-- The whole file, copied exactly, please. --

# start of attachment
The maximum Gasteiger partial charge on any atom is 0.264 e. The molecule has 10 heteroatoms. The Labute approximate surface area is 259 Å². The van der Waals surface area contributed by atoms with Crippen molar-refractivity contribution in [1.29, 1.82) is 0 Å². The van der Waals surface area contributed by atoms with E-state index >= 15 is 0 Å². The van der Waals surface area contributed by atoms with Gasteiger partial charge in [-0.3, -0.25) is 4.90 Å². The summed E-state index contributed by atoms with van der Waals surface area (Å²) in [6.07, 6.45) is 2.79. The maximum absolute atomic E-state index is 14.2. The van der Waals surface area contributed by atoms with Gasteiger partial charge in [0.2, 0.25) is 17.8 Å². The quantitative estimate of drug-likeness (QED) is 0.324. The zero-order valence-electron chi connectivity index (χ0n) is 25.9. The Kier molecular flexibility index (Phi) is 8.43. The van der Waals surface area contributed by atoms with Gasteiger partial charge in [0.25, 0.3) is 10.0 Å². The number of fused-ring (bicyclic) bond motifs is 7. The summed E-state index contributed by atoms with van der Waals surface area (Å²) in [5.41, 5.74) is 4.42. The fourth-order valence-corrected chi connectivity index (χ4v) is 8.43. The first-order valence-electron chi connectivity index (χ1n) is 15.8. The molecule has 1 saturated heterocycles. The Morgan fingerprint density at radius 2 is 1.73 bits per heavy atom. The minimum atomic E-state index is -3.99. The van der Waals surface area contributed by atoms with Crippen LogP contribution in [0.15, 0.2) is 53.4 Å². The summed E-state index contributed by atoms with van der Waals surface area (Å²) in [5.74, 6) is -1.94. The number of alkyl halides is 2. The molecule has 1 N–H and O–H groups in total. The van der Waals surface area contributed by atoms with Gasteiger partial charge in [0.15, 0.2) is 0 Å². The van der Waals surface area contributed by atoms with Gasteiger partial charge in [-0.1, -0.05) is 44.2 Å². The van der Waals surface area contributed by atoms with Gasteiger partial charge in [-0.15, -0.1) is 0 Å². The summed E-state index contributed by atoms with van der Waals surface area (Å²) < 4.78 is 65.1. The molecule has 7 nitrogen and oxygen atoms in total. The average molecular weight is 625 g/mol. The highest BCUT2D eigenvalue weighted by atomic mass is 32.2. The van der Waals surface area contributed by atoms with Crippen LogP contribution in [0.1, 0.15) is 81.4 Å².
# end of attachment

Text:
The maximum Gasteiger partial charge on any atom is 0.264 e. The molecule has 10 heteroatoms. The Labute approximate surface area is 259 Å². The van der Waals surface area contributed by atoms with Crippen molar-refractivity contribution in [1.29, 1.82) is 0 Å². The van der Waals surface area contributed by atoms with E-state index >= 15 is 0 Å². The van der Waals surface area contributed by atoms with Gasteiger partial charge in [-0.3, -0.25) is 4.90 Å². The summed E-state index contributed by atoms with van der Waals surface area (Å²) in [6.07, 6.45) is 2.79. The maximum absolute atomic E-state index is 14.2. The van der Waals surface area contributed by atoms with Gasteiger partial charge in [0.2, 0.25) is 17.8 Å². The quantitative estimate of drug-likeness (QED) is 0.324. The zero-order valence-electron chi connectivity index (χ0n) is 25.9. The Kier molecular flexibility index (Phi) is 8.43. The van der Waals surface area contributed by atoms with Gasteiger partial charge in [0.25, 0.3) is 10.0 Å². The number of fused-ring (bicyclic) bond motifs is 7. The summed E-state index contributed by atoms with van der Waals surface area (Å²) in [5.41, 5.74) is 4.42. The fourth-order valence-corrected chi connectivity index (χ4v) is 8.43. The first-order valence-electron chi connectivity index (χ1n) is 15.8. The molecule has 1 saturated heterocycles. The Morgan fingerprint density at radius 2 is 1.73 bits per heavy atom. The minimum atomic E-state index is -3.99. The van der Waals surface area contributed by atoms with Crippen LogP contribution in [0.15, 0.2) is 53.4 Å². The summed E-state index contributed by atoms with van der Waals surface area (Å²) in [5.74, 6) is -1.94. The number of alkyl halides is 2. The molecule has 1 N–H and O–H groups in total. The van der Waals surface area contributed by atoms with Gasteiger partial charge in [0.15, 0.2) is 0 Å². The van der Waals surface area contributed by atoms with Gasteiger partial charge in [-0.1, -0.05) is 44.2 Å². The van der Waals surface area contributed by atoms with Gasteiger partial charge in [-0.15, -0.1) is 0 Å². The summed E-state index contributed by atoms with van der Waals surface area (Å²) < 4.78 is 65.1. The molecule has 7 nitrogen and oxygen atoms in total. The average molecular weight is 625 g/mol. The highest BCUT2D eigenvalue weighted by atomic mass is 32.2. The van der Waals surface area contributed by atoms with Crippen LogP contribution in [0.1, 0.15) is 81.4 Å².